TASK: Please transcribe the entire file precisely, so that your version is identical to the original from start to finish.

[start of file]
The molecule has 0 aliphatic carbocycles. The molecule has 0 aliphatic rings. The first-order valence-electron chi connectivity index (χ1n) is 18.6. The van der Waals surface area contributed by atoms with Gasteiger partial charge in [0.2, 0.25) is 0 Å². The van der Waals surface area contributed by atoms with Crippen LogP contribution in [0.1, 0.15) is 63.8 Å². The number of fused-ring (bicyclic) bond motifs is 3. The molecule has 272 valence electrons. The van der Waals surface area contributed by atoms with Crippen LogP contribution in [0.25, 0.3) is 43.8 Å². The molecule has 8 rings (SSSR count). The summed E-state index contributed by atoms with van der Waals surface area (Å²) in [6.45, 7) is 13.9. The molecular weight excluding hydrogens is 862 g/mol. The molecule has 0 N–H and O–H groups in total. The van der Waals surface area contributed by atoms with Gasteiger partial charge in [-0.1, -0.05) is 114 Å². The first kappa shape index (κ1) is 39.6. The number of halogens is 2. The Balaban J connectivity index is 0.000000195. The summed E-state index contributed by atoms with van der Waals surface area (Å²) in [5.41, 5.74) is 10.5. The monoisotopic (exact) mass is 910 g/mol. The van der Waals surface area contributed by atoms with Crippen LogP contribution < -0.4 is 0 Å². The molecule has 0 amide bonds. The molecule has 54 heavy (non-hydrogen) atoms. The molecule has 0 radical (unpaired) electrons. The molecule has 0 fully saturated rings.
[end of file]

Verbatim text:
The molecule has 0 aliphatic carbocycles. The molecule has 0 aliphatic rings. The first-order valence-electron chi connectivity index (χ1n) is 18.6. The van der Waals surface area contributed by atoms with Gasteiger partial charge in [0.2, 0.25) is 0 Å². The van der Waals surface area contributed by atoms with Crippen LogP contribution in [0.1, 0.15) is 63.8 Å². The number of fused-ring (bicyclic) bond motifs is 3. The molecule has 272 valence electrons. The van der Waals surface area contributed by atoms with Crippen LogP contribution in [0.25, 0.3) is 43.8 Å². The molecule has 8 rings (SSSR count). The summed E-state index contributed by atoms with van der Waals surface area (Å²) in [6.45, 7) is 13.9. The molecular weight excluding hydrogens is 862 g/mol. The molecule has 0 N–H and O–H groups in total. The van der Waals surface area contributed by atoms with Gasteiger partial charge in [-0.1, -0.05) is 114 Å². The first kappa shape index (κ1) is 39.6. The number of halogens is 2. The Balaban J connectivity index is 0.000000195. The summed E-state index contributed by atoms with van der Waals surface area (Å²) in [5.41, 5.74) is 10.5. The monoisotopic (exact) mass is 910 g/mol. The van der Waals surface area contributed by atoms with Crippen LogP contribution < -0.4 is 0 Å². The molecule has 0 amide bonds. The molecule has 54 heavy (non-hydrogen) atoms. The molecule has 0 radical (unpaired) electrons. The molecule has 0 fully saturated rings.